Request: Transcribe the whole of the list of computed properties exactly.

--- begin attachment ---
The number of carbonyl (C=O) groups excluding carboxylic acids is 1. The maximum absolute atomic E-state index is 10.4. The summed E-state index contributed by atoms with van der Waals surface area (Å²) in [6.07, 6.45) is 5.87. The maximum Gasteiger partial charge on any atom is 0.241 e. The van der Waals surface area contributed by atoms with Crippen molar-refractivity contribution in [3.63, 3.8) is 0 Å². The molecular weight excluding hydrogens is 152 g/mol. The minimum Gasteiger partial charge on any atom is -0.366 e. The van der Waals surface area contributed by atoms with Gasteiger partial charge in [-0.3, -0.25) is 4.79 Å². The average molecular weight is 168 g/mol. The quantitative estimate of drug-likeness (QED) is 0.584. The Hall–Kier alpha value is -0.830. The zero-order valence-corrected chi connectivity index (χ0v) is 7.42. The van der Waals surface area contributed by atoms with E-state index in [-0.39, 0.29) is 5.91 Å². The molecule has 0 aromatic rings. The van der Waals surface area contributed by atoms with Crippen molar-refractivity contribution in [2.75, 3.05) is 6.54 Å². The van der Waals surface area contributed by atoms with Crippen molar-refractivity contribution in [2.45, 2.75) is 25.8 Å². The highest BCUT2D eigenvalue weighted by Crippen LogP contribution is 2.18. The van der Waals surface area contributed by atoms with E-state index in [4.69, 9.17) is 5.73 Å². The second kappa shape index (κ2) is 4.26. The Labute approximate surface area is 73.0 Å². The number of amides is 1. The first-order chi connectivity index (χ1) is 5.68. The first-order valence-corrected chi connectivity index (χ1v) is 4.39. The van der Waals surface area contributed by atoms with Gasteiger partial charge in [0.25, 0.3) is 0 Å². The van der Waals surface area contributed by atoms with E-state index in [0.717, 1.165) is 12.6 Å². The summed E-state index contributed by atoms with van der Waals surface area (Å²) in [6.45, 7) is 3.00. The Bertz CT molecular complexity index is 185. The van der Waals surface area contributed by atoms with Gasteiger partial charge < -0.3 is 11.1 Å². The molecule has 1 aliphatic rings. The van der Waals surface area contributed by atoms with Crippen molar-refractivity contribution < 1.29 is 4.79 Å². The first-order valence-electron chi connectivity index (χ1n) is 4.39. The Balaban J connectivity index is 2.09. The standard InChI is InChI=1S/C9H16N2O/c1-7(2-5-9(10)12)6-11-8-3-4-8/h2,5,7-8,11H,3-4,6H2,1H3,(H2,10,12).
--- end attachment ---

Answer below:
The number of carbonyl (C=O) groups excluding carboxylic acids is 1. The maximum absolute atomic E-state index is 10.4. The summed E-state index contributed by atoms with van der Waals surface area (Å²) in [6.07, 6.45) is 5.87. The maximum Gasteiger partial charge on any atom is 0.241 e. The van der Waals surface area contributed by atoms with Crippen molar-refractivity contribution in [3.63, 3.8) is 0 Å². The molecular weight excluding hydrogens is 152 g/mol. The minimum Gasteiger partial charge on any atom is -0.366 e. The van der Waals surface area contributed by atoms with Gasteiger partial charge in [-0.3, -0.25) is 4.79 Å². The average molecular weight is 168 g/mol. The quantitative estimate of drug-likeness (QED) is 0.584. The Hall–Kier alpha value is -0.830. The zero-order valence-corrected chi connectivity index (χ0v) is 7.42. The van der Waals surface area contributed by atoms with E-state index in [-0.39, 0.29) is 5.91 Å². The molecule has 0 aromatic rings. The van der Waals surface area contributed by atoms with Crippen molar-refractivity contribution in [2.75, 3.05) is 6.54 Å². The van der Waals surface area contributed by atoms with Crippen molar-refractivity contribution in [2.45, 2.75) is 25.8 Å². The highest BCUT2D eigenvalue weighted by Crippen LogP contribution is 2.18. The van der Waals surface area contributed by atoms with E-state index in [4.69, 9.17) is 5.73 Å². The second kappa shape index (κ2) is 4.26. The Labute approximate surface area is 73.0 Å². The number of amides is 1. The first-order chi connectivity index (χ1) is 5.68. The first-order valence-corrected chi connectivity index (χ1v) is 4.39. The van der Waals surface area contributed by atoms with Gasteiger partial charge in [0.25, 0.3) is 0 Å². The van der Waals surface area contributed by atoms with E-state index in [0.717, 1.165) is 12.6 Å². The summed E-state index contributed by atoms with van der Waals surface area (Å²) in [6.45, 7) is 3.00. The Bertz CT molecular complexity index is 185. The van der Waals surface area contributed by atoms with Gasteiger partial charge < -0.3 is 11.1 Å². The molecule has 1 aliphatic rings. The van der Waals surface area contributed by atoms with Crippen molar-refractivity contribution < 1.29 is 4.79 Å². The first-order valence-electron chi connectivity index (χ1n) is 4.39. The Balaban J connectivity index is 2.09. The standard InChI is InChI=1S/C9H16N2O/c1-7(2-5-9(10)12)6-11-8-3-4-8/h2,5,7-8,11H,3-4,6H2,1H3,(H2,10,12).